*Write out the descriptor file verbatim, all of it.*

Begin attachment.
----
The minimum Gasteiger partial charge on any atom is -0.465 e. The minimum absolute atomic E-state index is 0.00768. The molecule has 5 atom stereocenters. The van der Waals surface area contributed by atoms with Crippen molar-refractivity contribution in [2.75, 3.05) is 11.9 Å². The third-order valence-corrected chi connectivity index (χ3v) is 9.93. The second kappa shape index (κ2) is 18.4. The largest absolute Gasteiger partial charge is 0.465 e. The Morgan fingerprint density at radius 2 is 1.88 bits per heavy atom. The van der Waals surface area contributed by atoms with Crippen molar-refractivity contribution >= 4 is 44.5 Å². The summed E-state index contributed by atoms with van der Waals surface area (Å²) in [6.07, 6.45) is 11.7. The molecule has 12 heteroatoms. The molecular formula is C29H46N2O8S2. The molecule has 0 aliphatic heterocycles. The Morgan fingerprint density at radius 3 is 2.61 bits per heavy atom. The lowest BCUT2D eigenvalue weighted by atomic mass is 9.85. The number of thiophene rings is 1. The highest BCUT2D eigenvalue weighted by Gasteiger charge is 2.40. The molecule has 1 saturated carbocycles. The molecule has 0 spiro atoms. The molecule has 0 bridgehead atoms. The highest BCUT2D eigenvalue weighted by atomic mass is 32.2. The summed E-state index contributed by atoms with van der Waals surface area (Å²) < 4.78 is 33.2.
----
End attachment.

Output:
The minimum Gasteiger partial charge on any atom is -0.465 e. The minimum absolute atomic E-state index is 0.00768. The molecule has 5 atom stereocenters. The van der Waals surface area contributed by atoms with Crippen molar-refractivity contribution in [2.75, 3.05) is 11.9 Å². The third-order valence-corrected chi connectivity index (χ3v) is 9.93. The second kappa shape index (κ2) is 18.4. The largest absolute Gasteiger partial charge is 0.465 e. The Morgan fingerprint density at radius 2 is 1.88 bits per heavy atom. The van der Waals surface area contributed by atoms with Crippen molar-refractivity contribution >= 4 is 44.5 Å². The summed E-state index contributed by atoms with van der Waals surface area (Å²) in [6.07, 6.45) is 11.7. The molecule has 12 heteroatoms. The molecular formula is C29H46N2O8S2. The molecule has 0 aliphatic heterocycles. The Morgan fingerprint density at radius 3 is 2.61 bits per heavy atom. The lowest BCUT2D eigenvalue weighted by atomic mass is 9.85. The number of thiophene rings is 1. The highest BCUT2D eigenvalue weighted by Gasteiger charge is 2.40. The molecule has 1 saturated carbocycles. The molecule has 0 spiro atoms. The molecule has 0 bridgehead atoms. The highest BCUT2D eigenvalue weighted by atomic mass is 32.2. The summed E-state index contributed by atoms with van der Waals surface area (Å²) < 4.78 is 33.2.